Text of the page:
- The first-team defense: Safety Anderson Russell, safety Kurt Coleman, cornerback Chimdi Chekwa, cornerback Devon Torrence, linebacker Etienne Sabino, linebacker Brian Rolle, linebacker Austin Spitler, defensive end Thaddeus Gibson, defensive end Cameron Heyward, defensive tackle Doug Worthington, defensive tackle Dexter Larimore. Ross Homan, a projected starter at linebacker, is out with a hamstring injury.
- Several of Boren's teammates talked about the nastiness he brings to the offensive line. The Michigan transfer showcased his strength during 1-on-1 drills, manhandling Larimore and Garrett Goebel.
- Thomas worked as first-team wide receiver because of a high ankle sprain sustained by Dane Sanzenbacher. He made several catches on short passes (quick outs, middle screens) and seems to bring explosiveness to the offense.
- Sophomore tackle Mike Adams is freakishly huge, one of the bigger linemen I've seen this spring. But his toughness has been questioned and challenged a bit, and he worked exclusively with the second-team offense Thursday. He has been rotating at first-team left tackle with Miller, a converted tight end.
- Pryor looked decent on short passes, but he underthrew Posey on a deep post and Torrence batted down the pass. He also overthrew Small but hit Thomas, Saine and Ballard on some nice throws. With only three quarterbacks on the roster this spring, Pryor took snaps with both the first- and second-team offenses.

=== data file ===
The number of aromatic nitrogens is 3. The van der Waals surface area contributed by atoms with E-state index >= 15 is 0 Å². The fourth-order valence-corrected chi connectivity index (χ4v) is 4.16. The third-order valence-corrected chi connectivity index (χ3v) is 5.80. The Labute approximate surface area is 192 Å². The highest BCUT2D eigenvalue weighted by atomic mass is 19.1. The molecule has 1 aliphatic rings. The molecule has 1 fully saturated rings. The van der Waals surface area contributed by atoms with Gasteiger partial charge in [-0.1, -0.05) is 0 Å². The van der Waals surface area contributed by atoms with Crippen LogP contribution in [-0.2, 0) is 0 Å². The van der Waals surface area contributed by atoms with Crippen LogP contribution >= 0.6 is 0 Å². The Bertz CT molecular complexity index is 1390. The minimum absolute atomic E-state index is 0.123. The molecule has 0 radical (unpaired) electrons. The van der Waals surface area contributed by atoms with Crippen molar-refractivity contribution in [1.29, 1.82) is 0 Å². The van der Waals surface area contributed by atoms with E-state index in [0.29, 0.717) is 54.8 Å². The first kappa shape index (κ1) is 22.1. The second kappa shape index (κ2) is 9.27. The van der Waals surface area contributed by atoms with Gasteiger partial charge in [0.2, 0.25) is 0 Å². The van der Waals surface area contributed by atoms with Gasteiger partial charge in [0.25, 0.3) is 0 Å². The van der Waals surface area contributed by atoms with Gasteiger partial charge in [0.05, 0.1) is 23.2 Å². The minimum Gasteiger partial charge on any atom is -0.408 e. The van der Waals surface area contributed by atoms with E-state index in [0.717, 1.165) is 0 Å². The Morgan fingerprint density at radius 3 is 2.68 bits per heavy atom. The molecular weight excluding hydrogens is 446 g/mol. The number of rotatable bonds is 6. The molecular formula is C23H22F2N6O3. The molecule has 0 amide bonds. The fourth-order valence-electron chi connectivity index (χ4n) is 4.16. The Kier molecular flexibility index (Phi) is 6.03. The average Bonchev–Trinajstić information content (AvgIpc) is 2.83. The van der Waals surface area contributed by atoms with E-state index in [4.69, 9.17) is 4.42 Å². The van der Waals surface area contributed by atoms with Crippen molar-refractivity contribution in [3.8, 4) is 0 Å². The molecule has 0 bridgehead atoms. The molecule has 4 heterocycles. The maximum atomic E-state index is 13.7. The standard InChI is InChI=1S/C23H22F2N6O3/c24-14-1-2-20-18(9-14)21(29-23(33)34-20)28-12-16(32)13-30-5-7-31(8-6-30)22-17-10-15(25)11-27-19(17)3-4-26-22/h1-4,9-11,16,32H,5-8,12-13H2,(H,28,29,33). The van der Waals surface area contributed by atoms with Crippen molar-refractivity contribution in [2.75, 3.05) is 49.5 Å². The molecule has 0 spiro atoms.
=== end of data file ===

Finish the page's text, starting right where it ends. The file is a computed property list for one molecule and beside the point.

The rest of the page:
- Head coach Jim Tressel has repeatedly praised the spring progress of backup tight end Jake Stoneburner, a converted wide receiver. The 6-foot-5, 230-pound redshirt freshman certainly passes the eye test and made a nice grab on a hitch route.
- Backup quarterback Joe Bauserman, who played three seasons in minor league baseball, showed off a strong throwing arm during individual drills.
- Saine will be a critical component on the offense this year, and the junior showed some explosiveness at practice. He had a big run up the middle during team drills and caught several screen passes. Health is always the issue for Saine, but he looked good Thursday.
- Defensive back Rocco Pentello had an impressive practice. He forced a Herron fumble that cornerback Donnie Evege recovered, and after a bad snap on a field goal attempt, he returned the ball for a touchdown.
- Spitler and reserve backer Andrew Sweat both delivered huge hits during team drills. Small was able to hang onto a pass despite getting rocked by Spitler.
- One of the day's more exciting plays came on a bad snap to Pryor, as Rolle scooped up the ball and raced down field, only to be caught from behind by Saine. I guess a running back should track down a linebacker, but it was impressive on both ends.
- After watching James Laurinaitis for all these years, it was funny to see a running back wearing No. 33. Fifth-year senior Joe Gantz had a long touchdown run during red zone drills and also got rocked by Dexter Larimore.